Repeating these calculations for students either eligible or not eligible for the National Lunch Program that is, for students living in relatively impoverished households and those in relatively prosperous households, we find that among those eligible for the National Lunch Program the percentage of White, non-Hispanic, students scoring below Basic would have increased from 31% to 33%; the change for Black students would be from 51% to 55%; for Hispanic students from 42% to 46%, and for Asian/Pacific Islander students from 26% to 29%. We can also observe that at the other end of the scale, the percentages of eligible students assessed as Advanced in grade 8 reading, there was no change for any of the groups (except, again, a slight improvement among Asian/Pacific/Islander students, statistics concerning whom are strongly influenced by the highly educated, high income, Asian Indian group).


Among students from relatively prosperous households, those ineligible for the National Lunch Program, the percentage of White, non-Hispanic, students scoring below Basic would have increased from 14% to 17%; the change for Black students would be from 33% to 38%; for Hispanic students from 26% to 29%, and for Asian/Pacific Islander students from 9% to 8%. We can also observe that at the other end of the scale, the percentages of eligible students assessed as Advanced in grade 8 reading, there was no change for any of the groups (except, again, a slight improvement among Asian/Pacific/Islander students).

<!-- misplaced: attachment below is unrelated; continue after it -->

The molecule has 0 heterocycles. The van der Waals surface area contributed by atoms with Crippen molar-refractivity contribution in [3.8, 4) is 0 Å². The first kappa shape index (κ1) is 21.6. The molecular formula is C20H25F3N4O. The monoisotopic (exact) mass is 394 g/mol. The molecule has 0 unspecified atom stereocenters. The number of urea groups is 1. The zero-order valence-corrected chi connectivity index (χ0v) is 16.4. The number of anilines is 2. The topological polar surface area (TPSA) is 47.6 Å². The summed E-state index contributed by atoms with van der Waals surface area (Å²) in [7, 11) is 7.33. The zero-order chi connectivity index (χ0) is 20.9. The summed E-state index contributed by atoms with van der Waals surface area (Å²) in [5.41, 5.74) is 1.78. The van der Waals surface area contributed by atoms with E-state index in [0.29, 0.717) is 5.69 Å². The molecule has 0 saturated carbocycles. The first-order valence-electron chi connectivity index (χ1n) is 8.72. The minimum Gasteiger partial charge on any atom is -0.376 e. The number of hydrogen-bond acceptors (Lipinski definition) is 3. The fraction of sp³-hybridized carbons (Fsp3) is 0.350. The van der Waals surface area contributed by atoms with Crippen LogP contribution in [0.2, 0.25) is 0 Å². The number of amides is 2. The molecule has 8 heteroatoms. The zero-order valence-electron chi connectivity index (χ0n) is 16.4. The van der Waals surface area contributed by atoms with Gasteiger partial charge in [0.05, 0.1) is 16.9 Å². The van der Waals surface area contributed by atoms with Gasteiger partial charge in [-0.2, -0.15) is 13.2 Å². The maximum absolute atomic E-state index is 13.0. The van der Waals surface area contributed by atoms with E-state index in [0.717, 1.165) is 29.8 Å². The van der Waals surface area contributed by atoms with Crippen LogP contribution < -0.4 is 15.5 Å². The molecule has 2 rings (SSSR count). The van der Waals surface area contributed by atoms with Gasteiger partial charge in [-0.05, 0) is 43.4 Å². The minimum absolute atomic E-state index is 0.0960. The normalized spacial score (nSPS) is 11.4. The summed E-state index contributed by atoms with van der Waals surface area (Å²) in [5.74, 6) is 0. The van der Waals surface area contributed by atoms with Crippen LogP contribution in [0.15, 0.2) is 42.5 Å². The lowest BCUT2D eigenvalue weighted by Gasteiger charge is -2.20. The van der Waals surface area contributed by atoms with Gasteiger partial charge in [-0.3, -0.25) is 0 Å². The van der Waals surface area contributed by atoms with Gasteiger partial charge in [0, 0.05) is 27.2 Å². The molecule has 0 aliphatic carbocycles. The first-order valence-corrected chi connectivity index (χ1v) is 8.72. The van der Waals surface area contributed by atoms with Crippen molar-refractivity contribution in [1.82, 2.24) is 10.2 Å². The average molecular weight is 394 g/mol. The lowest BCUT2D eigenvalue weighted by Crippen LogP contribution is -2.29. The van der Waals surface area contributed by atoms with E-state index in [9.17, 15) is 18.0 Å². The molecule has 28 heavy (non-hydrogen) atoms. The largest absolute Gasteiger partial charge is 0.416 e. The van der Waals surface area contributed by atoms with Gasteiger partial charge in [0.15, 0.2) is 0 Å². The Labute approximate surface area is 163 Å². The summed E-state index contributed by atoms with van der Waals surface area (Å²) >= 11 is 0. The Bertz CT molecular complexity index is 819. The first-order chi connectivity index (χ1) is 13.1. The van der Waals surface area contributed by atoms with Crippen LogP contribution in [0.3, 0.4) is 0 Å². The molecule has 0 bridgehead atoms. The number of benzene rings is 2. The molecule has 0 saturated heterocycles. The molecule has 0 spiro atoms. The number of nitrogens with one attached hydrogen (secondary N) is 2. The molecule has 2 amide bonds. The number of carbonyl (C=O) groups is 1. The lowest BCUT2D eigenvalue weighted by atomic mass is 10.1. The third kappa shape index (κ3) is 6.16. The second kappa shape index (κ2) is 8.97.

Most (58%) male Black students eligible for the National Lunch Program did not reach the Basic NAEP level in grade 8 Reading in 2019. Projecting that category as above, after the pandemic, the percentage for 2021 is 64%, nearly two-thirds. None would score at the Advanced level. This is on conservative assumptions. It might well be worse (although it is unlikely to be better). And it could be getting worse as the pandemic continues, especially among this age group.


The broader social effects of these projections are tragic. Male students who cannot read well in middle school are at risk of not graduating from high school and, therefore, of not going on to college, of spending their shortened adult lives in unskilled, low-paid labor, insufficient to support a family above the poverty line. And so unto their children.


The public education system of the United States has been subjected by the pandemic to what amounts to a stress test. Most of its components have not done well; one—that responsible for the education of Black students—has failed. As with the stress tests of the banking sector, such an outcome requires action, in this case an emergency injection of the resources needed: among others, specifically trained educators, extended school hours, extended school weeks and school years, in many cases, food. Unsuccessful banks can be replaced; children’s futures are irreplaceable.


Michael Holzman

September, 2020